By Grantland Rice, II
Memphis, Tennessee-Despite what he termed erratic golf for most of the 72 holes, Atlanta's Tim Simpson played steady enough to win the 70th Southern Golf Association championship over the tough Colonial Country Club course.
It was the second time in three years for an Atlanta swinger to annex the Southern as Danny Yates had captured the 1974 title.
Simpson started the final round with a three-shot lead, quickly lost two shots of that on the first hole, then had to make a pressure two footer on the 72nd hole to nail down the crown.
Simpson went to the last hole with a seemingly safe two-shot lead. He slammed his approach shot 10 feet from the hole and it looked as if it would be easy.
However, Chip Beck, University of Georgia teammate of Simpson, knocked in a 12-foot birdie on the 72nd and suddenly Simpson's cinch looked shaky. He knocked his first putt two feet past, but then got it in for the title.
Simpson's rounds were 71-70-69-74 for a 284 total against Beck's four rounds of 70-72-71-72 for 285.
There really wasn't much suspense the last round as the other contenders fell by the wayside early.
College golfers, as expected, dominated the event. Behind the two Georgia University aces came Mitch Adcock, Mississippi State leader, and LSU'S Frank Gusmus at 287.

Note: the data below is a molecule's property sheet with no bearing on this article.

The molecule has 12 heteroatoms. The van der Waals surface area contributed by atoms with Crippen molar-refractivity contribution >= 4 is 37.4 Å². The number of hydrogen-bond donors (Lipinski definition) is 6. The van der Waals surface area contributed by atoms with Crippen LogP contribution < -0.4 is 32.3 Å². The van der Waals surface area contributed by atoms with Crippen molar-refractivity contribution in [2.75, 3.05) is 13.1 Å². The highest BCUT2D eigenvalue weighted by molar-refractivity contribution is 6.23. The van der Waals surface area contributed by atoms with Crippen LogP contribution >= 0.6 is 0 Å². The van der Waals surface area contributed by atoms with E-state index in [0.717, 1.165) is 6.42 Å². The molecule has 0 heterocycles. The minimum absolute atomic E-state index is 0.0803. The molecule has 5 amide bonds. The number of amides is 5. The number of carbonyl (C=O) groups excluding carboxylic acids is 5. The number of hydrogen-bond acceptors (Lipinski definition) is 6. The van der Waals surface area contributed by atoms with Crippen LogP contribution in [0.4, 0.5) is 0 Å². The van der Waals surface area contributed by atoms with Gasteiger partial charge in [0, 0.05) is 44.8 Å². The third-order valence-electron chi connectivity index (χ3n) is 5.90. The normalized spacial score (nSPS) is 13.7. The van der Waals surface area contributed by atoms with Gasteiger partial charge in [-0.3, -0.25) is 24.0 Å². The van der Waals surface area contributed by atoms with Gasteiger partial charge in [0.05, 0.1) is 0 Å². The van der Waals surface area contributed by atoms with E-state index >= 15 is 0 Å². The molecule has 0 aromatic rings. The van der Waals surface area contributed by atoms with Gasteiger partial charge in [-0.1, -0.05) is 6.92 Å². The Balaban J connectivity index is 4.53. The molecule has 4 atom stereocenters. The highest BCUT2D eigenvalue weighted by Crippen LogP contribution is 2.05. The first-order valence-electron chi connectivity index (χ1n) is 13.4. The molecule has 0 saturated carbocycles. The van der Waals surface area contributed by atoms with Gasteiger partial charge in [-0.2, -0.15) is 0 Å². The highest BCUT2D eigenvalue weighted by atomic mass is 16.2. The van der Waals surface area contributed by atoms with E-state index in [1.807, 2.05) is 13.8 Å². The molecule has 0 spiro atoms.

Gusmus, the home town favorite, was ruined by a 76 in the third round. He won medalist honors with a fine start of 69-70 for a 139 total and five under par.
First round leader Buddy Gardner, Auburn University, had opened with a blazing 66 but posted a second round 74 to lose medalist honors to Gusmus.
North Carolina again won the Bob Jones team title with a four-man total of 572 for 36 holes. The winning team was composed of Vance Haefner, Cary, 141; Chip Beck, Fayetteville, 142; Bill Harvey, Jamestown, 143, and Bob Bynam, Raleigh, 146.
Texas was runner-up in the team competition with a 576 total.
Carolina's victory was its third straight and 10 different players have won the cherished Jones plaques.
It took a score of 151 or better, seven over par, to make the 36-hole cut, and several outstanding players failed to stay around for the final 36, including the then current U. S. Amateur champion, Fred Ridley.
Behind the first four there was a three-way tie for fifth at 288 between Buddy Alexander, St. Petersburg, Fla.; Joe Hager, Dallas, and Haefner.
|Lance Ten Broeck||74-72-75-77-298|
|Harlan Fly, Jr||76-75-74-74-299|
|Jim Adams||No card|
|Randolph Sonnier||No card|